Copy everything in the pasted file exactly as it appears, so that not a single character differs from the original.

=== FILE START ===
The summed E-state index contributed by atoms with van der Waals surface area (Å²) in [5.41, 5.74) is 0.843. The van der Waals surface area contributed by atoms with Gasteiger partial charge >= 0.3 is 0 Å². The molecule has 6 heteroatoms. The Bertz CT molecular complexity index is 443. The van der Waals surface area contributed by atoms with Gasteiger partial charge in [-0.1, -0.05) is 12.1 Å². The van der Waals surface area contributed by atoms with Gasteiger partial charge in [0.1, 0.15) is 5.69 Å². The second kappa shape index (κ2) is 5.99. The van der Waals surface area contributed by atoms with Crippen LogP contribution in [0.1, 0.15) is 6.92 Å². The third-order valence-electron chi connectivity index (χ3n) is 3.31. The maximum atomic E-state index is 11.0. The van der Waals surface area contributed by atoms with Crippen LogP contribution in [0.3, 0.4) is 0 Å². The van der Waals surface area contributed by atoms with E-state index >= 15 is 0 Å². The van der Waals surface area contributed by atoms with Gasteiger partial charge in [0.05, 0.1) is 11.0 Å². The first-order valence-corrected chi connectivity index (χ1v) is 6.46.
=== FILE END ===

The summed E-state index contributed by atoms with van der Waals surface area (Å²) in [5.41, 5.74) is 0.843. The van der Waals surface area contributed by atoms with Gasteiger partial charge >= 0.3 is 0 Å². The molecule has 6 heteroatoms. The Bertz CT molecular complexity index is 443. The van der Waals surface area contributed by atoms with Gasteiger partial charge in [-0.1, -0.05) is 12.1 Å². The van der Waals surface area contributed by atoms with Gasteiger partial charge in [0.1, 0.15) is 5.69 Å². The second kappa shape index (κ2) is 5.99. The van der Waals surface area contributed by atoms with Crippen LogP contribution in [0.1, 0.15) is 6.92 Å². The third-order valence-electron chi connectivity index (χ3n) is 3.31. The maximum atomic E-state index is 11.0. The van der Waals surface area contributed by atoms with Crippen LogP contribution in [0.3, 0.4) is 0 Å². The van der Waals surface area contributed by atoms with E-state index >= 15 is 0 Å². The van der Waals surface area contributed by atoms with Gasteiger partial charge in [0.05, 0.1) is 11.0 Å². The first-order valence-corrected chi connectivity index (χ1v) is 6.46.